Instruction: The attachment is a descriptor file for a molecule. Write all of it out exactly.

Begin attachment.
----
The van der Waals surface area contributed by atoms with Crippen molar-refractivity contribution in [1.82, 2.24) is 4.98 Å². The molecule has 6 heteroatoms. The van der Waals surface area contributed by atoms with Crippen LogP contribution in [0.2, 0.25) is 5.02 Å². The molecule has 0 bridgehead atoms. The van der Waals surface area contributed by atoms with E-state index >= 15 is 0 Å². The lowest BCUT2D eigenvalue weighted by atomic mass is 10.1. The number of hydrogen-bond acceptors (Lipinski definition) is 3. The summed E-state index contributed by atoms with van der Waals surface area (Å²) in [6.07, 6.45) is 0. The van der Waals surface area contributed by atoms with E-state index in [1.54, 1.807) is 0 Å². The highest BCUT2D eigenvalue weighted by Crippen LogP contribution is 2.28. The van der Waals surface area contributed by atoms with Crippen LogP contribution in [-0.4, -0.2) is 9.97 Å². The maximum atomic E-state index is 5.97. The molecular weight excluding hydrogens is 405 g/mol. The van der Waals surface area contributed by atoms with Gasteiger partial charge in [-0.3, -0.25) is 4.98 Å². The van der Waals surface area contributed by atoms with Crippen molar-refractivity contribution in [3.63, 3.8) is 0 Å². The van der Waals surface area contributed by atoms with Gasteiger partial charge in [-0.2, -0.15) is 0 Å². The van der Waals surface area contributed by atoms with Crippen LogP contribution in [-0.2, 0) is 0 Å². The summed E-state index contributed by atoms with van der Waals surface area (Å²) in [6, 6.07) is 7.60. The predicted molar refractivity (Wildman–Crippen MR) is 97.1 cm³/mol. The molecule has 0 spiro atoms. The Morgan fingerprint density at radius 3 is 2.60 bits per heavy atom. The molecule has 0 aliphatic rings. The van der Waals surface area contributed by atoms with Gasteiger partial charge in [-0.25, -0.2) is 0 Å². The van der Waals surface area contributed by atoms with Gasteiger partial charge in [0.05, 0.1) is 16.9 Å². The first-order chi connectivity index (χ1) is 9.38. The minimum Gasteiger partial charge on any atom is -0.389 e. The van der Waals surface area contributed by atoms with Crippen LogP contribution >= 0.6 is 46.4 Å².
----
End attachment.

The van der Waals surface area contributed by atoms with Crippen molar-refractivity contribution in [1.82, 2.24) is 4.98 Å². The molecule has 6 heteroatoms. The van der Waals surface area contributed by atoms with Crippen LogP contribution in [0.2, 0.25) is 5.02 Å². The molecule has 0 bridgehead atoms. The van der Waals surface area contributed by atoms with E-state index >= 15 is 0 Å². The lowest BCUT2D eigenvalue weighted by atomic mass is 10.1. The number of hydrogen-bond acceptors (Lipinski definition) is 3. The summed E-state index contributed by atoms with van der Waals surface area (Å²) in [6.07, 6.45) is 0. The van der Waals surface area contributed by atoms with E-state index in [1.54, 1.807) is 0 Å². The highest BCUT2D eigenvalue weighted by Crippen LogP contribution is 2.28. The van der Waals surface area contributed by atoms with Crippen LogP contribution in [-0.4, -0.2) is 9.97 Å². The maximum atomic E-state index is 5.97. The molecular weight excluding hydrogens is 405 g/mol. The van der Waals surface area contributed by atoms with Gasteiger partial charge in [-0.3, -0.25) is 4.98 Å². The van der Waals surface area contributed by atoms with Crippen molar-refractivity contribution in [3.63, 3.8) is 0 Å². The van der Waals surface area contributed by atoms with Gasteiger partial charge in [-0.2, -0.15) is 0 Å². The van der Waals surface area contributed by atoms with Crippen LogP contribution in [-0.2, 0) is 0 Å². The summed E-state index contributed by atoms with van der Waals surface area (Å²) in [6, 6.07) is 7.60. The predicted molar refractivity (Wildman–Crippen MR) is 97.1 cm³/mol. The molecule has 0 spiro atoms. The Morgan fingerprint density at radius 3 is 2.60 bits per heavy atom. The molecule has 0 aliphatic rings. The van der Waals surface area contributed by atoms with Gasteiger partial charge in [-0.25, -0.2) is 0 Å². The van der Waals surface area contributed by atoms with Gasteiger partial charge in [0.05, 0.1) is 16.9 Å². The first-order chi connectivity index (χ1) is 9.38. The minimum Gasteiger partial charge on any atom is -0.389 e. The van der Waals surface area contributed by atoms with Crippen LogP contribution >= 0.6 is 46.4 Å².